“Our Designer Aoife Hastings is still buzzing after attending this year’s Reasons to be Creative conference. We asked her to tell us what made it so great.”
After attending last year, I made sure I wasn’t missing out on this years Reason’s to be Creative conference. With an influential line up of six talented speakers, I bought my ticket and set myself up for a day of creativity and inspiration.
The conference was held at LSO St Luke’s (London Symphony Orchestra’s Music Education Centre and venue). A perfect venue to host an abundance of over-thinkers, weirdos, pixel-pushers, developers, nerds, artists and the guy sitting beside me who loudly ate an entire bag of apples the whole way through. #seriously
Up first was Harry Roberts who is a “Consultant Front-end Architect, designer, developer, writer and speaker from the UK.” This didn’t quite work for his twitter handle , so you can follow him here@csswizardry. Harry described several ways of using SASS to theme websites and best practices in relation to SASS file organistation. Harry is a fantastic speaker and quite easy to listen to, especially when conveying technical practices to an audience that didn’t entirely consist of web designers.
Next was Stefanie Posavec, a specialist in data-related design and visualisation. Stephanie is a former book cover designer for Penguin and an infographic designer. Alas! Stefanie threw in the towel and went freelance taking her infographics to the next level. Always a fan of data visualisation, she started producing her data relative to the physical world around her. From smog necklaces to interactive campus artwork. If you were once a fan of hopscotch, I suggest you check her out: @stefpos
Well this guy was just something. I would happily attend another one of his talks. He looked like something from the Arctic Monkeys combined with the brain of Einstein. James shot out some home truths in relation to internet security and how easy it is to hack into our phones and view our browsing history simply by connecting to “Free Wireless”. He populated a list of phones connected to the wifi. An awkward phone shuffle and silence proceeded among the audience as they hoped not to be the selected candidate …..
However he did note something that was quite astounding. James suggested how easy it is for a computer to hack into a complicated password with numbers, letters, special characters etc. But it’s not easy for a computer to recognise a sentence. People forget computers also recognise spaces as an input for a password. He said “It’s easy for a human to remember a sentence but difficult for a computer. We’ve been doing it all wrong.” I guess it’s time for everyone to dig out their favourite Ulysses quote. You can follow him at @MrRio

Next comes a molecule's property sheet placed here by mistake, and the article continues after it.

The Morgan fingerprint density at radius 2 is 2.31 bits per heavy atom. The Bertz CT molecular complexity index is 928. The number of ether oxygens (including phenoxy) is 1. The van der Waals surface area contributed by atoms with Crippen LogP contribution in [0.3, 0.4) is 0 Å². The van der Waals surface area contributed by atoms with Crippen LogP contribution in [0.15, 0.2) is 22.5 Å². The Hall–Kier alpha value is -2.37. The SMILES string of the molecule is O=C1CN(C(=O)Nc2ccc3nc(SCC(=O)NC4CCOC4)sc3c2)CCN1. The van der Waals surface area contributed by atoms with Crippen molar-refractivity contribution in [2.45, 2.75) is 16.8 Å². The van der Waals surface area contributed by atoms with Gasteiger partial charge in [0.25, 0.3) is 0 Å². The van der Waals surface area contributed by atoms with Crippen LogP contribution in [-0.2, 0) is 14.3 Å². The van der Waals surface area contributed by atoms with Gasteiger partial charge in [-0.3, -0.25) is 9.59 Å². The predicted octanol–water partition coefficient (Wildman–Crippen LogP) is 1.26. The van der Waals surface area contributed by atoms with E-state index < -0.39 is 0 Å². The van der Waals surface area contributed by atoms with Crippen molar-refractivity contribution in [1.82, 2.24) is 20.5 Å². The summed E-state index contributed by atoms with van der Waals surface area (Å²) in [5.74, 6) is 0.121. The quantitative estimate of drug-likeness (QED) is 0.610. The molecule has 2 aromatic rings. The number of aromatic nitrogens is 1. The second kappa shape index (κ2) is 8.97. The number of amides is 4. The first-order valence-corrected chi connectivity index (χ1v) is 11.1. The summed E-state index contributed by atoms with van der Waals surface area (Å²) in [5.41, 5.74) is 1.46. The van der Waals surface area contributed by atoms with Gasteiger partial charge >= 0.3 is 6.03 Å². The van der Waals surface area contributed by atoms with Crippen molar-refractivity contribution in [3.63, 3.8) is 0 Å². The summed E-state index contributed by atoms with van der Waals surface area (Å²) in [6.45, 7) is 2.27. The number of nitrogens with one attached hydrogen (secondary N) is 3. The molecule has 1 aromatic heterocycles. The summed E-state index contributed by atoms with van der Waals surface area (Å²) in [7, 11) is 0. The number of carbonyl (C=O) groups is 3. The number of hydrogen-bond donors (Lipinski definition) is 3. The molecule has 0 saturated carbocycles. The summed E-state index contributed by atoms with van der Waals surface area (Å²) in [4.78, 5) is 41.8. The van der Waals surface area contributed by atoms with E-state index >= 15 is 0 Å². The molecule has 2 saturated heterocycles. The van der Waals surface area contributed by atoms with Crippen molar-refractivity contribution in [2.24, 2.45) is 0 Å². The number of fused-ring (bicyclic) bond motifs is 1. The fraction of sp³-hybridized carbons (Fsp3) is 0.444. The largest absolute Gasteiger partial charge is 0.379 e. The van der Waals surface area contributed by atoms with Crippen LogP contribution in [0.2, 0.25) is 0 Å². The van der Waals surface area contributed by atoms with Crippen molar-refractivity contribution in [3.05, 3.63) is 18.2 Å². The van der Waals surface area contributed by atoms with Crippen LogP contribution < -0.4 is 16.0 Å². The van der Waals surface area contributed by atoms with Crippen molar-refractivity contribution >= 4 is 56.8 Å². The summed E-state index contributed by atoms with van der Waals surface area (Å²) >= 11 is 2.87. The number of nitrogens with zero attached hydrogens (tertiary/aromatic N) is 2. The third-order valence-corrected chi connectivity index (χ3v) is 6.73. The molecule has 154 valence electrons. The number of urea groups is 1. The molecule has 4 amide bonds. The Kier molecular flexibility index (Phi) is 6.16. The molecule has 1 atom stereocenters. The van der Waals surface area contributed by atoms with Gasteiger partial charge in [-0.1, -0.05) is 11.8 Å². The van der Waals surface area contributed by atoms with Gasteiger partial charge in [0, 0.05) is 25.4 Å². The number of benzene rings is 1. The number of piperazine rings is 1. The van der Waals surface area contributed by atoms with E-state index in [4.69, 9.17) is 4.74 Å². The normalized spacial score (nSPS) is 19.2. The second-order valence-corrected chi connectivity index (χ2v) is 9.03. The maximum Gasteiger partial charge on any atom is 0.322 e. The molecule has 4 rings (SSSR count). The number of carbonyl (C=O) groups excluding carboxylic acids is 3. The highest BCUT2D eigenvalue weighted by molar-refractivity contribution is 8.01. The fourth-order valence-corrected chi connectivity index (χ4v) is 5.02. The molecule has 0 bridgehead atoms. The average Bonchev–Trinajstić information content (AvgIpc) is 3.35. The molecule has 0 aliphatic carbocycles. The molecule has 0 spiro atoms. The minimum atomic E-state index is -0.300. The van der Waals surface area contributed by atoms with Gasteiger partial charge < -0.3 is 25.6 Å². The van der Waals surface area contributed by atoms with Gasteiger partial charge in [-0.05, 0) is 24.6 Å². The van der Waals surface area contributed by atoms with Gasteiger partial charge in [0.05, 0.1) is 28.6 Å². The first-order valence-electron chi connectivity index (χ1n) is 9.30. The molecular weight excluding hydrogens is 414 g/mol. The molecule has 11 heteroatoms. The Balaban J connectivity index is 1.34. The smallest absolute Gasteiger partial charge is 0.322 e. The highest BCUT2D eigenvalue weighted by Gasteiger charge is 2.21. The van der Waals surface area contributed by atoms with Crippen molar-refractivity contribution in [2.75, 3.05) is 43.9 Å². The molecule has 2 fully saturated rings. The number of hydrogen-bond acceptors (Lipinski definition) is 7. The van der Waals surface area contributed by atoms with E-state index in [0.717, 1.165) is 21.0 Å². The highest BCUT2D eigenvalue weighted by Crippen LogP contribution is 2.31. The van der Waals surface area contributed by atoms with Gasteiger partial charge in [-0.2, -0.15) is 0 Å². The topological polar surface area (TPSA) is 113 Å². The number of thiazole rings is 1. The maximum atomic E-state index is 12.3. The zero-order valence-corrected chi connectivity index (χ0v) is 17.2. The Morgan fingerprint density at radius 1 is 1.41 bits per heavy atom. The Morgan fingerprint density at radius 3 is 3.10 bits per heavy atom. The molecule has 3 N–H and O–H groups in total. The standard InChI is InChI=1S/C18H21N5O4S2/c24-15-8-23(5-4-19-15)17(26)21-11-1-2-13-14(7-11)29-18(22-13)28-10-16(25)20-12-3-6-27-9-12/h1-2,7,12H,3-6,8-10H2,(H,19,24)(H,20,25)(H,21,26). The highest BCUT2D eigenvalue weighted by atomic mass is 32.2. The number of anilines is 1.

Next up was the lovely Anna Dalstrom. Which was my second time seeing her. She spoke about human interaction with digital design and how Wearables (focusing mainly on the Apple watch) are going to massively impact the design / usability world. I look forward to more talks by her once there is substantial data collated when Wearables become more mainstream. @annadahlstrom
Two more speakers to go, and the high standard continued with the humorous Andy Clarke, who talked about iconic advertising and branding. He spoke highly of memorable advertisements, and how this approach could possibly influence the field of digital design. Is there an iconic ‘go to’ website out there? One that will go down in history or has this been overlooked? This is great food for thought. He also played the Old Spice advert…. Thanks Andy. Happy lass. Or unhappy lass when it reminded me of how woeful my man was.
For our finale came Elliot Jay Stocks, Creative Director of Typekit. Sporting an impressive beard and an interest in craft beer, Elliot had an amazing and down to earth presentation where he took us through the stages of his career. It’s quite humbling to see someone of such esteem go through the same experiences/obstacles as you. He talked about his new magazine “Lagom” partnered with his wife Samantha Stocks (yeah her name rocks). He discussed his experiences producing the magazine and expressed how important it is to pay your contributors, no matter how small the gesture. It really is a fantastic piece of print work, so I advice everyone to grab a copy here.
Overall it was an inspiring day all round, and great to see such varying designers and developers. I came away more confident of my artistic abilities and with new confidence to experiment and try new things. Whether it’s a necklace that represents smog data or a ground-breaking internet security program. The world is your oyster, so get your pencils out and discover more Reasons to be Creative!
Tags: Creative, Design